The EESC supports the Commission's aim of ensuring equal treatment, for VAT purposes, for armed forces of Member States working together within an EU framework and NATO armed forces employed in the EU, which already benefit from VAT exemption. The Committee suggests that different national tax authorities should have one system under which the new exemptions are implemented.
Lausunnot, joiden esittelijänä / toisena esittelijänä / yleisesittelijänä on muut eturyhmät ‑ryhmän jäsen
2019 is the year we are celebrating the ten-year anniversary of a real and living partnership – the Eastern Partnership (EaP). Over the last decade this partnership has gone through its share of difficulties. Yet, it not only endured - it developed, matured and delivered beyond what we foresaw at the beginning.
Thus after 10 years of EaP policy, it is crucial to properly evaluate the achievements and aims and reflect on the next possible steps. It is important to ensure that EaP policy connects countries and people and covers a broad area of issues, including supporting civil society, pluralism and independent media, as well as ensuring gender equality and non-discrimination. As it is likely that the policy will change its course from a one-size-fits-all to a tailor-made approach, it will be crucial to ensure that those wanting to get closer to the EU have this opportunity, adapted to their ambitions and pace.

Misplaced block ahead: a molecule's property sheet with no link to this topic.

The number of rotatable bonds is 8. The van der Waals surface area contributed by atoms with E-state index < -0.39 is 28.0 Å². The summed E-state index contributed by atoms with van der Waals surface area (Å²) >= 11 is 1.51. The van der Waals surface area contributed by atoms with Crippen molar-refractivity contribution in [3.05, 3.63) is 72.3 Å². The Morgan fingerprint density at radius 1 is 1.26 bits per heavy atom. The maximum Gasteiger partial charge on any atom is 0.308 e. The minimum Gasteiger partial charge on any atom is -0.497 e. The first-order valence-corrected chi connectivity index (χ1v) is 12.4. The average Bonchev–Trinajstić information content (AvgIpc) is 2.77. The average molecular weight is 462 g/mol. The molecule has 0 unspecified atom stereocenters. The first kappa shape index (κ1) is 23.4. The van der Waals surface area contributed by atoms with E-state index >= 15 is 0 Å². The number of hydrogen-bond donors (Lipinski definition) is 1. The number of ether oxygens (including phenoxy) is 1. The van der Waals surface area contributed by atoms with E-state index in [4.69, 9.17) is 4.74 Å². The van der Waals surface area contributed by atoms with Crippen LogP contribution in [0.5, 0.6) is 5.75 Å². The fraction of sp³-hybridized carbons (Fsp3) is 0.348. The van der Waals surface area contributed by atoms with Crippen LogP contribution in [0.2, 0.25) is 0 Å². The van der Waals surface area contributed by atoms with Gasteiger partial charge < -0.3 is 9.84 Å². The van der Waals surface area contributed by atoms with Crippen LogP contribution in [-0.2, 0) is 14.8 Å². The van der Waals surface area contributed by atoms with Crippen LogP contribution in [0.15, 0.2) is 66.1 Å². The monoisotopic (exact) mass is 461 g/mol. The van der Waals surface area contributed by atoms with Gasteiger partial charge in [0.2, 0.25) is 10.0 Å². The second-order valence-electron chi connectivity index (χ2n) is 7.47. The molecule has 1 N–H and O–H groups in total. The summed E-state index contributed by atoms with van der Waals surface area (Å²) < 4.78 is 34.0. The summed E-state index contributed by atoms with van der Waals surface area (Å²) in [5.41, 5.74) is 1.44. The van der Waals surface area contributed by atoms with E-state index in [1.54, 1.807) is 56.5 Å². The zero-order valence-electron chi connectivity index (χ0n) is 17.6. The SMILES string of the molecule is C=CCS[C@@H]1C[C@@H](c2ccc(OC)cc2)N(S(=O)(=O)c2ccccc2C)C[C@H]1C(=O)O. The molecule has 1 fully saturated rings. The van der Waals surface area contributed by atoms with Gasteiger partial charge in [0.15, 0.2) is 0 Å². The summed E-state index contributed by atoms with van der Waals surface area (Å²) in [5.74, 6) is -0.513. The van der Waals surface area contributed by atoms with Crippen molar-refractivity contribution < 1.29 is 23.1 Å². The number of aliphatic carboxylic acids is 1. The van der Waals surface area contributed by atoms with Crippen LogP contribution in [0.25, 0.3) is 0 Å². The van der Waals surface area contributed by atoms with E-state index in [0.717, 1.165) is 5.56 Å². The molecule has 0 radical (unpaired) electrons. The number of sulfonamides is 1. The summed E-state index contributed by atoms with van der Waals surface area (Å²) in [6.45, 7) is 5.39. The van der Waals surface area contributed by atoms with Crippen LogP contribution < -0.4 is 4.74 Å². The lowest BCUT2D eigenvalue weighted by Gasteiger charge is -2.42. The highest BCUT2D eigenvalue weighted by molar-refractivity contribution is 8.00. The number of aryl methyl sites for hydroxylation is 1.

The EESC welcomes the proposal to use the passerelle clauses to establish a qualified majority in the Council and a co-decision system with the European Parliament. In this new set-up, the EESC could play an important role in supporting the trilogue and should be involved.
In this opinion, the EESC notes that the measures taken by the EU Member States to address the challenge of an ageing workforce remain isolated and their impact has not been gauged. Therefore, the EESC highlights the need for comprehensive strategies, to deal with the demographic and employment challenges in a holistically manner.
The Committee also issues concrete recommendations to encourage longer active working lives.
With this opinion the EESC wishes to highlight the scale of Dieselgate and regrets that the Commission was not able to anticipate these events by means of effective measures from the outset. The EESC further considers that the solution put forward in this proposal should not be limited to dealing with an issue of form, without genuinely serving the applicants' interests. Lastly the EESC also fears that, by empowering the Commission to issue delegated acts under the terms it sets out, the proposal would undermine not only the effectiveness of the legislation but also the intentions of the legislator when establishing these delegated act.